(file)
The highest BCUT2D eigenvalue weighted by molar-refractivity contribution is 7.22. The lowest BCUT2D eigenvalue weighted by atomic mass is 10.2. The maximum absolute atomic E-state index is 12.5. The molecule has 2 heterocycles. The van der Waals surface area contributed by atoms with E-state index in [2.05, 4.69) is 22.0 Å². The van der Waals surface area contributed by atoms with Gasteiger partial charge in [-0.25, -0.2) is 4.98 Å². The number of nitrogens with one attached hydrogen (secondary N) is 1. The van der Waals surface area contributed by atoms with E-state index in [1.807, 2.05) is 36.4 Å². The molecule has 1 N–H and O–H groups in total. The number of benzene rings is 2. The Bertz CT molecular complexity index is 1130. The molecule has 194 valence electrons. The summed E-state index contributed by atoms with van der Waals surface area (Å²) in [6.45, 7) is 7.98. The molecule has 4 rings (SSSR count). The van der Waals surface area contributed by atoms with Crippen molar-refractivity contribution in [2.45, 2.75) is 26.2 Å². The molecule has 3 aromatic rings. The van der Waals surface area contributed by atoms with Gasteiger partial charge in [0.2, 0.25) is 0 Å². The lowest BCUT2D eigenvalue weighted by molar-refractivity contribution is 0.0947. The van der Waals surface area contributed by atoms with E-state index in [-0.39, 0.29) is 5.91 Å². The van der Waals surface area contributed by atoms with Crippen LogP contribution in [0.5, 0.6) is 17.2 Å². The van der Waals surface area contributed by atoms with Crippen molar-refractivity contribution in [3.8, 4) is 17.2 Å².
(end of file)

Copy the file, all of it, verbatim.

The highest BCUT2D eigenvalue weighted by molar-refractivity contribution is 7.22. The lowest BCUT2D eigenvalue weighted by atomic mass is 10.2. The maximum absolute atomic E-state index is 12.5. The molecule has 2 heterocycles. The van der Waals surface area contributed by atoms with E-state index in [2.05, 4.69) is 22.0 Å². The van der Waals surface area contributed by atoms with Gasteiger partial charge in [-0.25, -0.2) is 4.98 Å². The number of nitrogens with one attached hydrogen (secondary N) is 1. The van der Waals surface area contributed by atoms with E-state index in [1.807, 2.05) is 36.4 Å². The molecule has 1 N–H and O–H groups in total. The number of benzene rings is 2. The Bertz CT molecular complexity index is 1130. The molecule has 194 valence electrons. The summed E-state index contributed by atoms with van der Waals surface area (Å²) in [6.45, 7) is 7.98. The molecule has 4 rings (SSSR count). The van der Waals surface area contributed by atoms with Crippen molar-refractivity contribution in [2.45, 2.75) is 26.2 Å². The molecule has 3 aromatic rings. The van der Waals surface area contributed by atoms with Gasteiger partial charge in [0.2, 0.25) is 0 Å². The lowest BCUT2D eigenvalue weighted by molar-refractivity contribution is 0.0947. The van der Waals surface area contributed by atoms with E-state index in [-0.39, 0.29) is 5.91 Å². The van der Waals surface area contributed by atoms with Crippen LogP contribution in [0.5, 0.6) is 17.2 Å². The van der Waals surface area contributed by atoms with Crippen molar-refractivity contribution in [3.8, 4) is 17.2 Å².